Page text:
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The Los Angeles Rams took to their move to California with immediate verve, and tried to broadcast their identity by telling you exactly where their press conferences were (Manhattan Beach baby!) and selling you insufferably branded gear. But, according to a report yesterday from PFT, one thing the team has a sentimental hold on and just can’t let go is Missouri’s more management friendly labor laws.

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Per a league source, contracts being offered to new players state that the laws of Missouri, not California, control the relationship. The NFL Players Association has in turn instructed all certified contract agents to reject that term as “inappropriate.”

Sad! Here’s what those contracts actually say (emphasis ours):

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“The parties hereto acknowledge that this Player Contract has been negotiated and executed in Missouri; that should any dispute, claim or cause of action (collectively ‘dispute’) arise concerning rights or liabilities arising from the relationship between the Player and the Club, the parties hereto agree that the law governing such dispute shall be the law of the State of Missouri. Furthermore, the exclusive jurisdiction for resolving Workers’ Compensation related claims shall be the Division of Workers’ Compensation of Missouri, and the Missouri Workers’ Compensation Act shall govern.”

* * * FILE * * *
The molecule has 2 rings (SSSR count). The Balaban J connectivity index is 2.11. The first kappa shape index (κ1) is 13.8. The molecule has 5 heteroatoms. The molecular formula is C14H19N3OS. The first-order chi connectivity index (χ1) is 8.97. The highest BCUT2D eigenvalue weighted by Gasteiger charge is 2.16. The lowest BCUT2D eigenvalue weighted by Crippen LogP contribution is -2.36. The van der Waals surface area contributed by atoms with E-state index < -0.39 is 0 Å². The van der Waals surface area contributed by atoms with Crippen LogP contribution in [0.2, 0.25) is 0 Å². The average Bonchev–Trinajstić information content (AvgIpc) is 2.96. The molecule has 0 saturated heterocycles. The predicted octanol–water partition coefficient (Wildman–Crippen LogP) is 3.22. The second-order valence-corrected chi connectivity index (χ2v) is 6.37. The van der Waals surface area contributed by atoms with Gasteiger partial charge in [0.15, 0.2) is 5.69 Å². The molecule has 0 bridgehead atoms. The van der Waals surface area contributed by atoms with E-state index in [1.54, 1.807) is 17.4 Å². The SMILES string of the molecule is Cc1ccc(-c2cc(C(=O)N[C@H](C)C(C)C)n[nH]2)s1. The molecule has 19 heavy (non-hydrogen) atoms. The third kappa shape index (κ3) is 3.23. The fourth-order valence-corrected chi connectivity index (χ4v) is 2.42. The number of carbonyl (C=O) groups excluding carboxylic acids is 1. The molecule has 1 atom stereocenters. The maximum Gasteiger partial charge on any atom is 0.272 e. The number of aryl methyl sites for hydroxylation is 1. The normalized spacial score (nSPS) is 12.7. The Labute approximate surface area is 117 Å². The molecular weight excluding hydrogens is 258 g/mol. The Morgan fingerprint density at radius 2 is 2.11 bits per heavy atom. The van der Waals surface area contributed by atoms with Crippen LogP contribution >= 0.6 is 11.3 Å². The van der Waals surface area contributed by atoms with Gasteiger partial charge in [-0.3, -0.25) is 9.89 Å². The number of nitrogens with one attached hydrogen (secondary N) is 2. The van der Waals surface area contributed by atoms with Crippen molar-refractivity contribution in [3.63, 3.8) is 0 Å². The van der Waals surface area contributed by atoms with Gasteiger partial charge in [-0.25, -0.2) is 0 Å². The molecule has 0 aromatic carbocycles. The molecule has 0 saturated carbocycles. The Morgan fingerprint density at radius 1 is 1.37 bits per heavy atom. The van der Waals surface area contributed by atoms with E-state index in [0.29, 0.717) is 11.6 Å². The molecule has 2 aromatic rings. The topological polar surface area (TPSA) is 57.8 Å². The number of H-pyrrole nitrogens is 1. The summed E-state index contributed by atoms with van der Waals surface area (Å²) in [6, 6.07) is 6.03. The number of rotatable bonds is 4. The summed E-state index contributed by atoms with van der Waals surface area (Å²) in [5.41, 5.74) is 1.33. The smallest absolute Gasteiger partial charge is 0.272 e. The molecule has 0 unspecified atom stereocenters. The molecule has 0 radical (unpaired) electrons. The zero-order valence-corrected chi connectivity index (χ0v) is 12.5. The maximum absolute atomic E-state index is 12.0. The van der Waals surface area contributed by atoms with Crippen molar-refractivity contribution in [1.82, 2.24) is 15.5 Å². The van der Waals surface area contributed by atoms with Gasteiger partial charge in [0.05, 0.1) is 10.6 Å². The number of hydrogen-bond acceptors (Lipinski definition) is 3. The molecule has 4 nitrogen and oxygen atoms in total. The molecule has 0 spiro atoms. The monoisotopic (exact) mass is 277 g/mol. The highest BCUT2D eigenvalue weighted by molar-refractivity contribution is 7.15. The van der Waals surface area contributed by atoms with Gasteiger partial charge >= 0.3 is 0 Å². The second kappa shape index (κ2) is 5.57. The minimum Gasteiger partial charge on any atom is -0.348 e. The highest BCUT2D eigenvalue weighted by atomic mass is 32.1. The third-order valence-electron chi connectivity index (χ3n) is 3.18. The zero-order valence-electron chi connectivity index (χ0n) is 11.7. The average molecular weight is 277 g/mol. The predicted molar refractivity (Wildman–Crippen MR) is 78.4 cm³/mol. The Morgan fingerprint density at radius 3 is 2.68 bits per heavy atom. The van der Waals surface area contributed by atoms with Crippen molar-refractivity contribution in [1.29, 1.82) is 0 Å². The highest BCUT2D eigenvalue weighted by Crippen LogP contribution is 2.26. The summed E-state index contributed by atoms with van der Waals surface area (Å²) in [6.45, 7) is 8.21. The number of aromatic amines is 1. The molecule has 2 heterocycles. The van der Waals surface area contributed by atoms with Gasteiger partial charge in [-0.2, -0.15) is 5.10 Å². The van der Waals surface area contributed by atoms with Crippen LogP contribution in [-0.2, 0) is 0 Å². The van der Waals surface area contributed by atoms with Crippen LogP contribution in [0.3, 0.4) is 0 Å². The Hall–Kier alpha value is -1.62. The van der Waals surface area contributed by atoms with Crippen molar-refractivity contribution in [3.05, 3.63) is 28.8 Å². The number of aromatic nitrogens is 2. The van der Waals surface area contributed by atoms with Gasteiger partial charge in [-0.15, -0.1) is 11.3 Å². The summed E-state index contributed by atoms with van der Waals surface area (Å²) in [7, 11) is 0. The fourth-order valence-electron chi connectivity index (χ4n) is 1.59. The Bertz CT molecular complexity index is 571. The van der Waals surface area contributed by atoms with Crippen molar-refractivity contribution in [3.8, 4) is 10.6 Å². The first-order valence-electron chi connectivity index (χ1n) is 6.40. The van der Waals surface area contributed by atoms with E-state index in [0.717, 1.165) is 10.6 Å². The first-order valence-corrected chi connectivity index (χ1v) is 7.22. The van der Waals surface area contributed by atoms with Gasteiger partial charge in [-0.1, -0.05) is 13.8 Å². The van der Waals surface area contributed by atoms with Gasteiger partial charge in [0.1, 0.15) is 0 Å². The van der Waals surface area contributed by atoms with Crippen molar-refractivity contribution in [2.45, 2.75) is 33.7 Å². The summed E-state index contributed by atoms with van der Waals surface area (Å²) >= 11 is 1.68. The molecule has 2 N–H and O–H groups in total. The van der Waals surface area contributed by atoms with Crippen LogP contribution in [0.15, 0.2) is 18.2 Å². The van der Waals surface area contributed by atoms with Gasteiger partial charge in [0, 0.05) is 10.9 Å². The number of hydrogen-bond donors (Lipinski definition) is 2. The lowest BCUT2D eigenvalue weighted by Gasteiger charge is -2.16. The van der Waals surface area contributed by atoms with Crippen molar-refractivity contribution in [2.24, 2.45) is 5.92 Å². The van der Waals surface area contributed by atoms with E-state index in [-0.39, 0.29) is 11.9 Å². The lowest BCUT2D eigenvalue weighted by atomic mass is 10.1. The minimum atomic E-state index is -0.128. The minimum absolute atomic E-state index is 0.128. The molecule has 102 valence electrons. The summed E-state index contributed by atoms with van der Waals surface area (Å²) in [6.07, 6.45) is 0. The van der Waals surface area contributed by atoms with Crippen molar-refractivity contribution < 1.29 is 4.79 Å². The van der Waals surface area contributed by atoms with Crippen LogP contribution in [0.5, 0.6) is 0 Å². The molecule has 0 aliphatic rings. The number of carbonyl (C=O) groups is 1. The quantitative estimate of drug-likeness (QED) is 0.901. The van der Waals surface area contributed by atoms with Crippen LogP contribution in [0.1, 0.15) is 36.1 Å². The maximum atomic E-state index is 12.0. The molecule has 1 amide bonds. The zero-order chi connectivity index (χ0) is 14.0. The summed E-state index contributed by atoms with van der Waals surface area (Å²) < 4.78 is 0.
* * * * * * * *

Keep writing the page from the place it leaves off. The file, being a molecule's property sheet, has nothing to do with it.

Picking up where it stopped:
The NFLPA called them on their shit, as is their legal right, and warned agents about the two-timing:

“We believe that any reference to the state of Missouri is inappropriate since the Rams have relocated to California as evidenced by the fact that they have changed their name on their website to the Los Angeles Rams, are prepared to hold off-season workouts and training camp in California, and will practice and play their home games in California in 2016,” the union says in the memo to all agents.

It’s a pretty audacious and tone deaf bit of legal wrangling to pack up and leave Missouri because you wanted more money, then turn around and try to squeeze your players under the laws of the state you just left.

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For reference, workers in California get their payments within three days, employers spend more than $3 per $100 payroll dollars (the most in the nation), and hurt employees are entitled to a maximum of $1112.83 per week. Missouri employers spend $1.98 per worker per $100 in salary and workers can earn up to $886.92 in weekly benefits. They rank in the 20s among U.S. states, while California is at #1. Since NFL players get hurt all the time, the Rams probably could have saved some money.

Unfortunately that would be a gross violation of NFL player’s rights and a pretty skeevy way to take advantage of the state you just flew the coop on. Nice try, wombat hair man.

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[PFT]


Contact the author at patrick.redford@deadspin.com.